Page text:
Alimony obligations do not end in retirement. Thus, a retiree must continue to pay court-ordered alimony funds to his or her ex-spouse, cutting into monies they receive as retirement funds including pensions and investment accounts like 401(k)s.
Retirement funds and pension benefits are viewed as marital assets in a divorce, according to DivorceNet
So-called "double-dipping," however, is frowned upon.
Free Retirement Calculator: When Can You Retire? — Click Here to Find Out
"If the pension benefits are equitably distributed during the divorce, then these pension benefits can’t be used later on for alimony purposes. In simpler terms, a dependent spouse can’t receive a share of the pension, and also receive alimony from the pension benefits," Mediation Associates of NY and NJ said
The legal website divorcesource.com said that pension and retirement
accounts can be garnished to force a spouse to adhere to an order of alimony.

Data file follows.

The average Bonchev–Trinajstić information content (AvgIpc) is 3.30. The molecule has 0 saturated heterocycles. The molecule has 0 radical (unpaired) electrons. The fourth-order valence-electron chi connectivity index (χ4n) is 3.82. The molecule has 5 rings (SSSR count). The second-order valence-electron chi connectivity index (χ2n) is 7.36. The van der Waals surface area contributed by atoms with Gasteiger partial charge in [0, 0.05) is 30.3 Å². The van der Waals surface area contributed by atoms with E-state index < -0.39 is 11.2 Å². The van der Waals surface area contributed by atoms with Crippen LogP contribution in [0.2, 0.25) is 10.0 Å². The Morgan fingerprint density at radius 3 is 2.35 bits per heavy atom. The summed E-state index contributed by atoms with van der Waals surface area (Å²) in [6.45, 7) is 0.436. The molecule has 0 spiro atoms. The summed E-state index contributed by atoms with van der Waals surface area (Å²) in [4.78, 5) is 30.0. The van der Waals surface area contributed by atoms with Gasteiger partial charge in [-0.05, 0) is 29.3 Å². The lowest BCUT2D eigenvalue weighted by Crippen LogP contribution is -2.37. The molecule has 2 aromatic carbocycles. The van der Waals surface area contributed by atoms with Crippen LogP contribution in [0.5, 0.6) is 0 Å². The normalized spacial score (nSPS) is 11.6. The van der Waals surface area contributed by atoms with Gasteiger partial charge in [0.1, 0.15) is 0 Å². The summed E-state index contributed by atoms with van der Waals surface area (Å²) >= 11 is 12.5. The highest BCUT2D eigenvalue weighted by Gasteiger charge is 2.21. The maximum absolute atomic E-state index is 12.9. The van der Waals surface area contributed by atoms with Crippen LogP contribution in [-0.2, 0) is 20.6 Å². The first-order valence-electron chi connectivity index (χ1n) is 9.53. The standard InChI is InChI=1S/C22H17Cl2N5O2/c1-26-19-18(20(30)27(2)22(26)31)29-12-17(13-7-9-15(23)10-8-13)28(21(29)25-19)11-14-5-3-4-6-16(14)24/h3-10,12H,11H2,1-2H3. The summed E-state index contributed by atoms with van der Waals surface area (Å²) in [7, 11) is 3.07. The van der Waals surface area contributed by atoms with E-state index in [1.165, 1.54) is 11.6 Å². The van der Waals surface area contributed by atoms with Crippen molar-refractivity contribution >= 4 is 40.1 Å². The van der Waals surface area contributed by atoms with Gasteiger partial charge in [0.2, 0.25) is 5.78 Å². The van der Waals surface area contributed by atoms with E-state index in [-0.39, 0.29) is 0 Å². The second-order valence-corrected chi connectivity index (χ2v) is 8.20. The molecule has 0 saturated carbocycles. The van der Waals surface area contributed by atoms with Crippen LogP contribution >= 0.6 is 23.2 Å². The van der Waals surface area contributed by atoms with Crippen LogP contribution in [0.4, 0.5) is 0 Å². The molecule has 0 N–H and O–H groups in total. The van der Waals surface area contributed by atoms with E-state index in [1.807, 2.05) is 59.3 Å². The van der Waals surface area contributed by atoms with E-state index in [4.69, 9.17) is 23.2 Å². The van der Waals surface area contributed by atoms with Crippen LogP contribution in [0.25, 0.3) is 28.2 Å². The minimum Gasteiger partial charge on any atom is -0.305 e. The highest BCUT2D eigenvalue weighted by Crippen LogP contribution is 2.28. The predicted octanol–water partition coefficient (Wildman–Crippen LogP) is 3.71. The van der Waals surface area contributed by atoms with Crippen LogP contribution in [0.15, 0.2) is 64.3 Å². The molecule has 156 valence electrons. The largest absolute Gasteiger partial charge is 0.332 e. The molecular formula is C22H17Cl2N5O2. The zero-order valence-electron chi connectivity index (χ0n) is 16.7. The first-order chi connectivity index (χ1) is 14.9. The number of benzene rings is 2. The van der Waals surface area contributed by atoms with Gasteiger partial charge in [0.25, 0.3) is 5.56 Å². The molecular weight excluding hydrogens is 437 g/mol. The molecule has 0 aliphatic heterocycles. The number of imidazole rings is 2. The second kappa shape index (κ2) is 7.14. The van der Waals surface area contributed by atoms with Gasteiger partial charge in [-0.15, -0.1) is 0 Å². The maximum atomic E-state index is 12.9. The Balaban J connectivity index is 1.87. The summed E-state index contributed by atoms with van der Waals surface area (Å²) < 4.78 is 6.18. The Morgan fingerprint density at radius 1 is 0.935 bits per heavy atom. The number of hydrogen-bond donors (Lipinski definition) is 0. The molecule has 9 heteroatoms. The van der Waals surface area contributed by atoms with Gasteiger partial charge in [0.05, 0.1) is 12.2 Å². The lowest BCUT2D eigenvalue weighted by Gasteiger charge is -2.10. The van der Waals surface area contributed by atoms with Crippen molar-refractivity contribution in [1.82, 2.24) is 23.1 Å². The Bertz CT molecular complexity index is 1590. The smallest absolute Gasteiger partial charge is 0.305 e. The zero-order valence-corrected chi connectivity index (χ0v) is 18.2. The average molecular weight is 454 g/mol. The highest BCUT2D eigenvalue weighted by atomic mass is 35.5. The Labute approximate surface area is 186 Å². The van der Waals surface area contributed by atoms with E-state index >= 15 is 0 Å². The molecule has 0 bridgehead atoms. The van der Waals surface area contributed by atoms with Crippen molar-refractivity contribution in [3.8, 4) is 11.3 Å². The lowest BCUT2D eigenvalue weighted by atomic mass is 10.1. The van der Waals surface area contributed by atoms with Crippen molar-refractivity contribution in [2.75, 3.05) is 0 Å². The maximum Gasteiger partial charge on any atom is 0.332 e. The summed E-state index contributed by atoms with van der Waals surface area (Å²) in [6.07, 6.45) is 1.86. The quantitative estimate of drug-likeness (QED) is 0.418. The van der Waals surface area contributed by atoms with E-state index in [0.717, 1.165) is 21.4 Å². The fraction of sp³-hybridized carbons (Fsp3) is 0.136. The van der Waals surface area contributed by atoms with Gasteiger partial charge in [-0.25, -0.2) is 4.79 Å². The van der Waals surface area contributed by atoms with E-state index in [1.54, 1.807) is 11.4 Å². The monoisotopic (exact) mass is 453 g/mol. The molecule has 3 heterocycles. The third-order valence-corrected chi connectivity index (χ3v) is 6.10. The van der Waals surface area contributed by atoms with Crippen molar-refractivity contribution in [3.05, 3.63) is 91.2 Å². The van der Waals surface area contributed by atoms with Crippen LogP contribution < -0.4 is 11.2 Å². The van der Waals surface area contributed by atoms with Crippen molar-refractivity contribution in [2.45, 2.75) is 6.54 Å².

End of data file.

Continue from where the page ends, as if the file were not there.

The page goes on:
Under federal law, Social Security benefits may also be garnished to collect court-awarded alimony, according to the Social Security Administration
"Obtaining your back alimony by trying to seize your ex-husband's pension and retirement monies will not be an easy task," Divorcesource said. "However, if your husband has been a 'wily coyote' and if he is simply not paying, then seizing or garnishing his retirement monies may be your last chance to get paid."
Both spouses need to understand tax ramifications that occur with investment accounts and alimony payouts. Otherwise, they can get into big tax trouble, according to DivorceNet.
Early distributions taken before a spouse turns 59 1/2 get 10 percent tax penalty on top of income-taxes paid.
How Soon Can You Retire? Free Test Shows You When — Click Here
"An exception to this rule, however, is a transfer of the retirement plan (or a portion of it) to a spouse as part of a divorce settlement," DivorceNet said, noting the importance of receiving a Qualified Domestic Relations Order (QDRO) when assets in a split are transferred.
If a divorcing spouse received assets in a plan like a 401(k), those are subject to 20 percent mandatory withholding, DivorceNet said. To avoid that, the funds can be transferred directly into another retirement account.
© 2021 Newsmax. All rights reserved.